There are numerous customs and tax incentives with five Free Zones regulated by the International Peace Treaty of 1947, of which Trieste is one.

These zones are a unique feature in the European legal system, giving advantages to goods in transit to be stored or processed. Goods arriving from non-EU countries, for example, can be unloaded and stored without time limits or customs duties, VAT and other import charges until such goods cross the borders of the free port to be imported into EU countries. 

FILE PHOTO: View of the Piraeus Container Terminal, near Athens
A view of the Piraeus Container Terminal, near Athens, Greece on Sep 20, 2017, a key port in China's Belt and Road ambitions. (Photo: REUTERS/Alkis Konstantinidis)

READ: Global shipping and logistics chains reshaped as China’s Belt and Road dreams take off, a commentary

Furthermore, all kinds of goods, both EU and non-EU, may be stored indefinitely, the customs origin of goods can be retained, and the free port can be home to any kind of industry, trade or ancillary activities.

In order to facilitate this, Trieste is in the process of seeking US$1.3 billion so that road and rail access to containers can be made more efficient. 

Plans for the building of a large quayside, a railway terminal, container deposit areas and a free zone that can be used for warehousing and goods assembly are in the works if agreements are inked, anticipated when Chinese President Xi Jinping heads to Italy in March.

For now, China is looking to cover half the cost with the balance coming through countries such as Kazakhstan, Azerbaijan, Turkey, Iran and Malaysia. It is interesting that Italy is the first G7 country to sign an MOU within the BRI framework.

For Italy, partnership with China to share developmental costs and bring in freight volume can help accelerate these networks through Trieste, which also sees competition heating up for Chinese investments from other cities such as Greece’s port of Piraeus, even though the latter does not have easy reach of European markets by rail.

CLOUDS ON THE HORIZON

While prospects for joint cooperation and growth between Italy and China in Trieste have been bright, fears of predatory financing continue to stew ever since China took hold of a majority share in Hambantota port after the Sri Lanka government was unable to meet its debt commitments.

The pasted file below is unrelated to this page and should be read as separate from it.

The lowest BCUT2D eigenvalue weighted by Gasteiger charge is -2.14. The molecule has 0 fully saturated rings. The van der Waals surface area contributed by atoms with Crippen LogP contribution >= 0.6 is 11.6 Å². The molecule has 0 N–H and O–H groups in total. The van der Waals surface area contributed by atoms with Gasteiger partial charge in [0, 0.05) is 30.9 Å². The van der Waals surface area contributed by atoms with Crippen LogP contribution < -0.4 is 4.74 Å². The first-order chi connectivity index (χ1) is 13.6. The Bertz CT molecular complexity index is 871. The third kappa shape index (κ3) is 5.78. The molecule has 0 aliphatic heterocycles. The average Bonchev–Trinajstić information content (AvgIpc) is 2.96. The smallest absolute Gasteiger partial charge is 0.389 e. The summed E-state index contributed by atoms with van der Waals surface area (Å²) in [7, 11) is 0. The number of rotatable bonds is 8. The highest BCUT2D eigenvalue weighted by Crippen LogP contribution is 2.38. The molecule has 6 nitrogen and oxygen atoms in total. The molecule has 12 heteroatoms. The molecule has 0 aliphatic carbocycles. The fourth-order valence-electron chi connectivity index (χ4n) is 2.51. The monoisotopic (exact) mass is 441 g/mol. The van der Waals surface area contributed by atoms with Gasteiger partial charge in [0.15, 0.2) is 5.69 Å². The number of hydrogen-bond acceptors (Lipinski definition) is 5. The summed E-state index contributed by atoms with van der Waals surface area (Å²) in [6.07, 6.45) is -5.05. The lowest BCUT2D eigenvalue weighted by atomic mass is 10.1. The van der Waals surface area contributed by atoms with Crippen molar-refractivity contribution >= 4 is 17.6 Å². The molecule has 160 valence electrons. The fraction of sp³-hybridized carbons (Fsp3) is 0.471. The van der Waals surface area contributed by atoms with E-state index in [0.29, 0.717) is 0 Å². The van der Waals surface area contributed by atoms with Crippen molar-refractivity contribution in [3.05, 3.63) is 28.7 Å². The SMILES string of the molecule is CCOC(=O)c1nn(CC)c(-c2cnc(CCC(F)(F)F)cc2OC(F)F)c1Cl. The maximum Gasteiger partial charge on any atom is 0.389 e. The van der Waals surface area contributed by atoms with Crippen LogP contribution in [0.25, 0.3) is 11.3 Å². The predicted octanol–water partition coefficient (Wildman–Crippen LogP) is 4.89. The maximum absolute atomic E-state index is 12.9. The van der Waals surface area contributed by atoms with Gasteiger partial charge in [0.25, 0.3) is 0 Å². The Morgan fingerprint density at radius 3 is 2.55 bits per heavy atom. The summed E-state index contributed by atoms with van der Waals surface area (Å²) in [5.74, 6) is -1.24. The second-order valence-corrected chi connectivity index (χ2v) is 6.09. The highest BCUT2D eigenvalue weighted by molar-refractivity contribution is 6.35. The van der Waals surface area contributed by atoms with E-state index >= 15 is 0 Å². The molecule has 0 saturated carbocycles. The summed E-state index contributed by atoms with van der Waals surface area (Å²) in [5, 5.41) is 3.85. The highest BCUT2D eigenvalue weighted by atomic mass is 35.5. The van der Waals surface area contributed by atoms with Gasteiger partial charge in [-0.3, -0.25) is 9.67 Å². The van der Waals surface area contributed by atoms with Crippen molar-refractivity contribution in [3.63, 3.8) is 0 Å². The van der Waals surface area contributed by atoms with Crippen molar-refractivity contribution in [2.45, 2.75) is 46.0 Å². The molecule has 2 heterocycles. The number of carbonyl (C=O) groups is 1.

For this reason, the Italians have been careful to frame Trieste as one port in a series that can offer China a logistics platform for Central, South Europe and North Africa and encouraged partnership and investment in infrastructure that offers access to the sea and by land – and not as a singular Italian node in the BRI.

FILE PHOTO -  A group of Sri Lankan visitors at the new deep water shipping port watch Chinese dred
FILE PHOTO - A group of Sri Lankan visitors at the new deep water shipping port watch Chinese dredging ships work in Hambantota, 240 km (150 miles) southeast of Colombo, March 24, 2010. (Photo: SRI LANKA-CHINA/ REUTERS/Andrew Caballero-Reynolds/File Photo)

Segments of the Italian public fear crippling debt that will give China almost complete control of the international free port of Trieste, and inadvertently, a bridgehead for both economic and strategic domination of Europe.

In fact, the EU has raised similar security concerns with Italy and has proposed a screening mechanism for security-sensitive industrial sectors. Raised in the EU-Italy discussions is a proposal to restrict Chinese ownership to minority shareholdings as well as the retention of security control over key assets including piers, wharfs and equipment. 

READ: The problem with the Eurozone? Shared responsibility is no responsibility, a commentary

There is a significant amount of smoke and mirrors with the port of Trieste, but what is clear is that Italy wants to participate as an important component of the BRI. While still early, participation in the BRI will certainly bring a number of benefits to Trieste’s development and return the city to its historic glory as an industrial and commercial hub.

Organisations in Trieste that I have spoken to see the potential of a win–win situation should the status of Trieste and the provisions established by the Peace Treaty of 1947, are fully safeguarded, as Trieste opens up to opportunities under the BRI.

They argue that it would not harm surrounding ports and could even enhance chances of extending this free port status to the neighbouring port of Koper. They say Trieste has the potential to become the Singapore of the Baltic-Adriatic region.

It can achieve this by having access to the necessary capital funds to build and complete infrastructure connecting the Baltic-Adriatic corridor. In this, as excitement over Trieste’s potential developments brews, what will be interesting to observe is China’s response to the questions being raised around control over Trieste.

Andre Wheeler is chief executive of Asia Pacific Connex, and has 20 years of international business experience in the US and Asia-Pacific.

Source: CNA/nr